Published January 24th, 2022 at 9:38 AM
While there’s a lot happening in Kansas City, the Chiefs will be the biggest story in town this week.
Even though an unpredictable virus continues to sweep through the metro, “Chiefs fever” is going to be a bigger point of conversation for most people.
Last night’s nail biting overtime win against the Bills was described by some analysts as “the greatest game ever played at Arrowhead.”
But the Chiefs still have to win two more games before they can hoist the Super Bowl trophy.
The Chiefs stay at Arrowhead Stadium this weekend as they take on the Bengals in the AFC title game.
Game time is Sunday at 2 p.m.
One of the great unknowns of the week is: “What’s going to happen to our schools?”
Last week, more than a half-dozen local school districts canceled classes. In Olathe, administrators claimed they had so many students and staff sidelined by COVID that they would have needed 800 substitutes to keep the doors open.
This week, more schools are warning parents they may be forced to close temporarily, including the Blue Valley, Shawnee Mission and Park Hill school districts.
After backlash over school lockdowns at the height of the pandemic, new state laws in Kansas and Missouri now limit the ability of schools to offer online instruction.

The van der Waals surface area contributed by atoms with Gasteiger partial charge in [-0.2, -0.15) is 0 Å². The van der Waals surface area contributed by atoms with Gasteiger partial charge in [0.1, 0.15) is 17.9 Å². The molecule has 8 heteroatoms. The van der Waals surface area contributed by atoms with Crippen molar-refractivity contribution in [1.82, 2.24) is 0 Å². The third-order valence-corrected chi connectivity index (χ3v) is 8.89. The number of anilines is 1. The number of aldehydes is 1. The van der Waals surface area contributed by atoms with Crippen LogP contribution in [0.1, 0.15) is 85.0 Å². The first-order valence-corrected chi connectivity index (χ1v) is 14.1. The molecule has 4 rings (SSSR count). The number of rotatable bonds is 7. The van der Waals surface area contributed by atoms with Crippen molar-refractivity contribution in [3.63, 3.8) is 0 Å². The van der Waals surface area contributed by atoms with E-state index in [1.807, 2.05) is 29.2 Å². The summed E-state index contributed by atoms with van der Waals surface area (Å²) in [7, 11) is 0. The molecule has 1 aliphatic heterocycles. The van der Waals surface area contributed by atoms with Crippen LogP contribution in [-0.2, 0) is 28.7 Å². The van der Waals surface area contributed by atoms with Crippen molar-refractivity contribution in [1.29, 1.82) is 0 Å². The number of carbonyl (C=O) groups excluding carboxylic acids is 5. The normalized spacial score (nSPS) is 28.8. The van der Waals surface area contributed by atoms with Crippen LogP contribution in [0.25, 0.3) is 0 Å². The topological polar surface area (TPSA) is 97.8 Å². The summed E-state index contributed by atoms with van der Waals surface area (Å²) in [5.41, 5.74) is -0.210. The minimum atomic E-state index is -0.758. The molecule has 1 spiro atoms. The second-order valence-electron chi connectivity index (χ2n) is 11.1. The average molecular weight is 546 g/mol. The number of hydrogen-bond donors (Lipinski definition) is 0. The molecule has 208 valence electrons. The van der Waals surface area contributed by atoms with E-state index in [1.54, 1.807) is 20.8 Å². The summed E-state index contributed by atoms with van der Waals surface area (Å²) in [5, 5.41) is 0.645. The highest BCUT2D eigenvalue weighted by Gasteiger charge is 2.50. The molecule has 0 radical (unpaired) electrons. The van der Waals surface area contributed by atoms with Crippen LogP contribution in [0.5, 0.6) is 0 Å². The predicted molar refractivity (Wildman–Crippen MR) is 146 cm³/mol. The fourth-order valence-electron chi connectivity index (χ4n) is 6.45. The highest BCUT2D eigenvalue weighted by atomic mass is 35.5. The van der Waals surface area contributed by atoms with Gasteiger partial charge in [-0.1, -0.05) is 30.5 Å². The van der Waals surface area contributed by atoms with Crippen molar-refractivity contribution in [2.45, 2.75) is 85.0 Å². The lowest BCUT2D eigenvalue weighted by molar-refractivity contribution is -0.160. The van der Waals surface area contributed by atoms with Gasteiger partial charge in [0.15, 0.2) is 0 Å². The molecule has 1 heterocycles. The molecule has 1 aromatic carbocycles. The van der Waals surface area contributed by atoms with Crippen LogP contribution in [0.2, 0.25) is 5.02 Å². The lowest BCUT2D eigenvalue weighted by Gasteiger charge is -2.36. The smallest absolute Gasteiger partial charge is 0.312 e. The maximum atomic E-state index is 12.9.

Kansas is now joining a growing number of states calling in National Guard troops to help overburdened medical facilities struggling to keep up with this latest COVID wave. You may recall that in some states, they’re now using guard troops as school bus drivers.
Starting this week, the Kansas National Guard will begin aiding health officials at testing sites across the state and assisting with the shipment and delivery of personal protective equipment.
Missouri National Guard troops can’t be used for any COVID mission. It requires an emergency declaration from the governor to deploy those troops. Last month, Gov. Mike Parson allowed the state’s pandemic emergency order to expire.
Many people think statehouse news is a snooze. But like it or not, most of the big important decisions that affect your life and mine happen not in Washington, but in the less glamorous hallways of our two statehouses.
Here are two issues to be paying attention to this week:
In Kansas, lawmakers take up the teaching of race in schools. Later today, the House Education Committee will discuss a bill limiting what can and cannot be taught about race and racism in Kansas classrooms.
In Jefferson City, look for some last minute fireworks over redistricting amid a new push by Republicans to try and squeeze out U.S. Rep. Emanuel Cleaver.
The Senate takes up the congressional maps on Tuesday.
Last week, Kansas lawmakers coalesced around a new congressional map that would carve up U.S. Rep. Sharice David’s district. The plan removes big parts of Wyandotte County from the Kansas 3rd Congressional District, making it tougher for Davids to win reelection.
The White House is calling it the largest deployment of personal protective equipment in U.S. history.
Starting this week, the Biden administration will begin distributing 400 million N95 masks to all Americans.
Federal health officials insist the upgraded masks are essential to protecting Americans from the omicron variant.
So how can you get one of these free masks?
Unlike the free COVID tests the government began offering via a designated website, you’re going to have to pick these up yourself.